Career Planning and Development

Counseling and Career Office

General information about career opportunities and procedures for finding employment can be obtained at the Career Development office at 1305 Main Street. In addition, this office keeps on file lists of jobs that past psychology majors have obtained.

Students from Moravian College will emerge from the major with realistic ideas abut how to implement their psychological knowledge, skills, and values in occupational pursuits in a variety of setting.

What Do Psychologists Do and Where Do They Work?

Careers in psychology are rapidly growing in number as the area is continuing to expand and diversity. The American Psychological Association (APA), the largest professional organization in the field, now has 47 separate divisions each representing a different specialty. Psychologists can be found working in a variety of settings ranging from health-care to business and industry to education and research. Many careers in psychology involve working directly with people, for example, as licensed psychologists, counselors, teachers and human service providers. Other career possibilities are more task- or research-oriented, e.g., consultants, administrators and researchers.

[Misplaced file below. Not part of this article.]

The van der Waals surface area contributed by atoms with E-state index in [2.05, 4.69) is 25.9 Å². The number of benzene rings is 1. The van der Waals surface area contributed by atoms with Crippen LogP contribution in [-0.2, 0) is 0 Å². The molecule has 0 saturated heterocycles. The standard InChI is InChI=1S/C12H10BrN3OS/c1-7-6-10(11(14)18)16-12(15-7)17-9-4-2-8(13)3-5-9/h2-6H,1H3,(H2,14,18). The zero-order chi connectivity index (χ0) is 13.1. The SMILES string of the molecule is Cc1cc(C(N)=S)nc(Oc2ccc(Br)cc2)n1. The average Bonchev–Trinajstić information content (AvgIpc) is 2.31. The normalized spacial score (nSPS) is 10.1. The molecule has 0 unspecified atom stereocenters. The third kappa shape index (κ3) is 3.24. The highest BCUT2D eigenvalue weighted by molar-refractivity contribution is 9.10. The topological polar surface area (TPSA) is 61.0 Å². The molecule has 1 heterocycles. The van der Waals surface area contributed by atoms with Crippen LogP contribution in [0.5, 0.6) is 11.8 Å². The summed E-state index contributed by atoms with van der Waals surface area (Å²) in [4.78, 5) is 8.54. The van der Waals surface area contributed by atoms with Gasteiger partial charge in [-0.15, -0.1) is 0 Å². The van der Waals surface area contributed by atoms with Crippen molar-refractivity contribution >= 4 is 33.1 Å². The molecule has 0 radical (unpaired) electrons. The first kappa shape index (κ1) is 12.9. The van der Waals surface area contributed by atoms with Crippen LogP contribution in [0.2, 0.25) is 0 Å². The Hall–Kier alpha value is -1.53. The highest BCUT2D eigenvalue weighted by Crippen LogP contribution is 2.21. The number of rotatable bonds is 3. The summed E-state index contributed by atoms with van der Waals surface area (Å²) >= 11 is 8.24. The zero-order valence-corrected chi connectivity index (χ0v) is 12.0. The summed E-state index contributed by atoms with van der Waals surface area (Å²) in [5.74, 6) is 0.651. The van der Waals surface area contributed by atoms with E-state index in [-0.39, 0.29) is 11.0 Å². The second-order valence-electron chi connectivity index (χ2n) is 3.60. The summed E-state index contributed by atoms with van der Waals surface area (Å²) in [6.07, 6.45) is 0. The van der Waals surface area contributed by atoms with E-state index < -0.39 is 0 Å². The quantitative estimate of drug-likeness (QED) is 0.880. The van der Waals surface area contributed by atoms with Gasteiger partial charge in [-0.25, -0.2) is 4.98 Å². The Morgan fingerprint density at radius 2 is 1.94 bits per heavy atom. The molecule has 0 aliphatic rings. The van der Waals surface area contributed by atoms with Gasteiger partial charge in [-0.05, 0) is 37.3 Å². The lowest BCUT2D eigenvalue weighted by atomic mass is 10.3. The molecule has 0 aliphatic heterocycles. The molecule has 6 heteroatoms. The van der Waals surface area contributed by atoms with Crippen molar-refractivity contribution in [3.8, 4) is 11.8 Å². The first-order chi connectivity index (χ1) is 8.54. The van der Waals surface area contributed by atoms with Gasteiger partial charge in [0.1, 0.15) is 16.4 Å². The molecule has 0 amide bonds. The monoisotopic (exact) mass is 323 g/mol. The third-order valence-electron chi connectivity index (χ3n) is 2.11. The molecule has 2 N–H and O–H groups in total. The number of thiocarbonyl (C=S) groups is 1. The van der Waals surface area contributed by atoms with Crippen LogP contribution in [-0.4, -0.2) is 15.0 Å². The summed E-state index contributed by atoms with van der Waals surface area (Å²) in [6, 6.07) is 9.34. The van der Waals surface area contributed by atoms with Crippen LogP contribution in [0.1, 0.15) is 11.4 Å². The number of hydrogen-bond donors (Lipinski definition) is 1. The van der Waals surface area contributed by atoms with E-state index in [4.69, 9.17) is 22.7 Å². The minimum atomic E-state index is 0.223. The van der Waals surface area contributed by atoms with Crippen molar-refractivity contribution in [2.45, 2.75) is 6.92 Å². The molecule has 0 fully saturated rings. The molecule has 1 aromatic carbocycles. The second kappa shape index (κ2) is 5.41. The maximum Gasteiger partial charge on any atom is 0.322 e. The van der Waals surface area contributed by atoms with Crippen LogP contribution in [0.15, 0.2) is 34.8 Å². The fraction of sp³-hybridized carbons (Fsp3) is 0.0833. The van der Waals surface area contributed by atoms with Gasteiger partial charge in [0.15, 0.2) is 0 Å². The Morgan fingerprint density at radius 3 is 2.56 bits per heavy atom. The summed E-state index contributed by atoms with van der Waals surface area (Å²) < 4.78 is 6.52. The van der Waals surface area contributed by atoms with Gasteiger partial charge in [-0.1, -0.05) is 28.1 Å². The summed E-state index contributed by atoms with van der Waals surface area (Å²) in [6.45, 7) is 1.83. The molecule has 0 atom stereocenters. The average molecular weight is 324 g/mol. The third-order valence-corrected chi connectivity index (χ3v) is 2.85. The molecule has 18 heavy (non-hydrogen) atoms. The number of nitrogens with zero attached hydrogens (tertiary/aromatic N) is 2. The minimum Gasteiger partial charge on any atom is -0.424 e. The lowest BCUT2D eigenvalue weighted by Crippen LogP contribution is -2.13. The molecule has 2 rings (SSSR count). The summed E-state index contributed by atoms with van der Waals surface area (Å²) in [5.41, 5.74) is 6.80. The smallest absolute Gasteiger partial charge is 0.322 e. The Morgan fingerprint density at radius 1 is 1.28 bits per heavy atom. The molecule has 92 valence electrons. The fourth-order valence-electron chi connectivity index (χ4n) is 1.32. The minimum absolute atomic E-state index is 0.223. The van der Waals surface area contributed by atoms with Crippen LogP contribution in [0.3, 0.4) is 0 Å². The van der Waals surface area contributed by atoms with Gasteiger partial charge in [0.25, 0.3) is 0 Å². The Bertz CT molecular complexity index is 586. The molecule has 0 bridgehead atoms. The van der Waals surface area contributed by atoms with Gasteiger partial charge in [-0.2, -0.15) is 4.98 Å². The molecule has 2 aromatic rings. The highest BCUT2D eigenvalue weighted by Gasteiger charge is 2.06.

Opportunities at the Bachelor's Degree Level

According to the APA booklet, Psychology: Scientific Problem-Solvers-Careers for the 21st Century, some of the fields that graduates with bachelor's degrees in psychology have entered include:

  • Administrative support
  • Public affairs
  • Education
  • Business
  • Sales
  • Service industries
  • Health
  • Biological sciences
  • Computer programming
  • Employment counselors
  • Corrections counselor
  • Interviewers
  • Personnel analysts
  • Probation officers
  • Writers

A baccalaureate degree in psychology also provides a strong foundation for further training in other fields including medicine, law, social work and business.